Australia and its neighbor New Zealand are both home to thriving metal communities. That part of the world has lately given rise to some of death metal’s most singular bands — specifically Ulcerate and Portal, each of whom has set up shop on the genre’s fringes and inspired cult-like fan bases. (The fact that “dissonant progressive death metal from Oceania” has become a notable thing demonstrates just how insanely specific metal can get these days.)
Among their local(ish) progeny is Départe. This band hails from the Australian island of Tasmania, and essentially spun off from the notable one-man death metal act Separatist, whose proprietor Sam Dishington serves as frontman. The regional influence shows its hand immediately on their debut LP Failure, Subside, especially that of Ulcerate. Départe attack their instruments with mechanical precision, bending somber chord progressions into strange and disquieting shapes.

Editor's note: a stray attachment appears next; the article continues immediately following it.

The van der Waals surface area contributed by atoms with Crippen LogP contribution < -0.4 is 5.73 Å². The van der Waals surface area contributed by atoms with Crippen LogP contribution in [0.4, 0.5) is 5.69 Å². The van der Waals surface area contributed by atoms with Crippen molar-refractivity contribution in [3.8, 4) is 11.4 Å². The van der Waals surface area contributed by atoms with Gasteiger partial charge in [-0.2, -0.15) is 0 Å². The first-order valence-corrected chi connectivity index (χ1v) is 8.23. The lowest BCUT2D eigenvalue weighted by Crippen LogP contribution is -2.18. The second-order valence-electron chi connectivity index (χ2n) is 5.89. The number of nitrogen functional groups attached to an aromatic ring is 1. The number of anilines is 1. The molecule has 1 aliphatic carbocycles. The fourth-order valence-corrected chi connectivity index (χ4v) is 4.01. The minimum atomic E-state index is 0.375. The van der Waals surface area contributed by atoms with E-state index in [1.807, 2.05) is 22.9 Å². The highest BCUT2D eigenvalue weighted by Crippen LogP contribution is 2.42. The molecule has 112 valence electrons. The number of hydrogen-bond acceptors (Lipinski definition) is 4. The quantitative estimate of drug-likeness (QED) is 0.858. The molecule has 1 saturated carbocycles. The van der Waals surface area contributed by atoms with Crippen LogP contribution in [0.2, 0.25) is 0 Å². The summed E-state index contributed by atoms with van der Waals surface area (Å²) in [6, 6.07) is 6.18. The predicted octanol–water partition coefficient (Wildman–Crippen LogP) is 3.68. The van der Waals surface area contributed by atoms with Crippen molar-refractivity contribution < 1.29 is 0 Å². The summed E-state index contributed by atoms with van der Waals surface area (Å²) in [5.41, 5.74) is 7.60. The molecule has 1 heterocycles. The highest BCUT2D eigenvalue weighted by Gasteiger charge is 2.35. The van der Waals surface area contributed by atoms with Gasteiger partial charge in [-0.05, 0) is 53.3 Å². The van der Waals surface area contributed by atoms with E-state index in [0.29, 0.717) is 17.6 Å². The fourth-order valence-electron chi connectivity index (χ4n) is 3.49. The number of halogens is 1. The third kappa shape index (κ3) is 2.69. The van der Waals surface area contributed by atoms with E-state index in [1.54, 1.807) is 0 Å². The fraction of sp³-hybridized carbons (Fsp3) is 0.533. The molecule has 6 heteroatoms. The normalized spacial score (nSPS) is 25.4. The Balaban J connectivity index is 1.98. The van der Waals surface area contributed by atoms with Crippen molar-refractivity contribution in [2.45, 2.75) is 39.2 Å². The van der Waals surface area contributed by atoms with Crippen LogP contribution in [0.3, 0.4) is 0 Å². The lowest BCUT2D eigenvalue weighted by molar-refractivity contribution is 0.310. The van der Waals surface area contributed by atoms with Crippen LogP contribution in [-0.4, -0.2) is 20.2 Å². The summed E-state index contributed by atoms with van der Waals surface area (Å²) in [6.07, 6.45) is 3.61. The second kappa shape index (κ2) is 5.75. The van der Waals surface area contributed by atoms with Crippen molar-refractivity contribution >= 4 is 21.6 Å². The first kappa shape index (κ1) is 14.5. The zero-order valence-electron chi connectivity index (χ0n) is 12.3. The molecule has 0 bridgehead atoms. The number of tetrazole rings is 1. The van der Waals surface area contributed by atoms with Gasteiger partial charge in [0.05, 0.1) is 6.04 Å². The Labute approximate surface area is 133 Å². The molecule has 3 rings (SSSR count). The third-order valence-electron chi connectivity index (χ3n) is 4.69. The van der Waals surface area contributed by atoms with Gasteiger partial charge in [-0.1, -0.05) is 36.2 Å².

The album’s pristine ice-sculpture production makes the Ulcerate comparison unavoidable, but Départe have unique charms at their disposal too. Chief among them is a real sense of direction in their songwriting. A lot of metal in this vein can feel repetitive and inert despite its complexity, but Départe songs offer memorable riffs and comprehensible narrative arcs — a lit path forward amidst all the churning darkness. Dishington’s surprising penchant for soaring vocal melodies, seemingly drawn from proggy black metal acts like Code and Enslaved, capitalizes on the momentum these cohesive structures build. It’s unusual to hear anything other than monotone growling in this realm, and Dishington uses this element of surprise to absolutely blow the roof off of “Ashes In Bloom” at its climactic moment. Listen.